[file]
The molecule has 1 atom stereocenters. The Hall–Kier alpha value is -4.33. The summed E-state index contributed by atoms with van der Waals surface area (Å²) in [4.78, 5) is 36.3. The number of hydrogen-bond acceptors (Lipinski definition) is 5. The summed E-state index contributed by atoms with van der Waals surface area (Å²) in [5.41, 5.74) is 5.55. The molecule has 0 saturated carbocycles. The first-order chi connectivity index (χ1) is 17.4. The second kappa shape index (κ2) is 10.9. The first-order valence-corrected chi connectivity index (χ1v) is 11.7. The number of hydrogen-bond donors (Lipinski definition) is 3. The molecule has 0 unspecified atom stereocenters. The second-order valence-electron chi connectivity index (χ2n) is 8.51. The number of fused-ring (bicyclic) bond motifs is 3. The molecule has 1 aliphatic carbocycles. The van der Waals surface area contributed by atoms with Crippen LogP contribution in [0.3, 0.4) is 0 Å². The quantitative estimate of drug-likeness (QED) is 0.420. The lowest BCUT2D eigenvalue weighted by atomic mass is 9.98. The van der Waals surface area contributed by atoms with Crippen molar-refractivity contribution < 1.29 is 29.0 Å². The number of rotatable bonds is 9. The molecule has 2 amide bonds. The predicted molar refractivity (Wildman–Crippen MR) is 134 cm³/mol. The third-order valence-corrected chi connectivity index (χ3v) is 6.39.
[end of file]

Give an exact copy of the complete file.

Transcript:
The molecule has 1 atom stereocenters. The Hall–Kier alpha value is -4.33. The summed E-state index contributed by atoms with van der Waals surface area (Å²) in [4.78, 5) is 36.3. The number of hydrogen-bond acceptors (Lipinski definition) is 5. The summed E-state index contributed by atoms with van der Waals surface area (Å²) in [5.41, 5.74) is 5.55. The molecule has 0 saturated carbocycles. The first-order chi connectivity index (χ1) is 17.4. The second kappa shape index (κ2) is 10.9. The first-order valence-corrected chi connectivity index (χ1v) is 11.7. The number of hydrogen-bond donors (Lipinski definition) is 3. The molecule has 0 unspecified atom stereocenters. The second-order valence-electron chi connectivity index (χ2n) is 8.51. The number of fused-ring (bicyclic) bond motifs is 3. The molecule has 1 aliphatic carbocycles. The van der Waals surface area contributed by atoms with Crippen LogP contribution in [0.3, 0.4) is 0 Å². The quantitative estimate of drug-likeness (QED) is 0.420. The lowest BCUT2D eigenvalue weighted by atomic mass is 9.98. The van der Waals surface area contributed by atoms with Crippen molar-refractivity contribution < 1.29 is 29.0 Å². The number of rotatable bonds is 9. The molecule has 2 amide bonds. The predicted molar refractivity (Wildman–Crippen MR) is 134 cm³/mol. The third-order valence-corrected chi connectivity index (χ3v) is 6.39.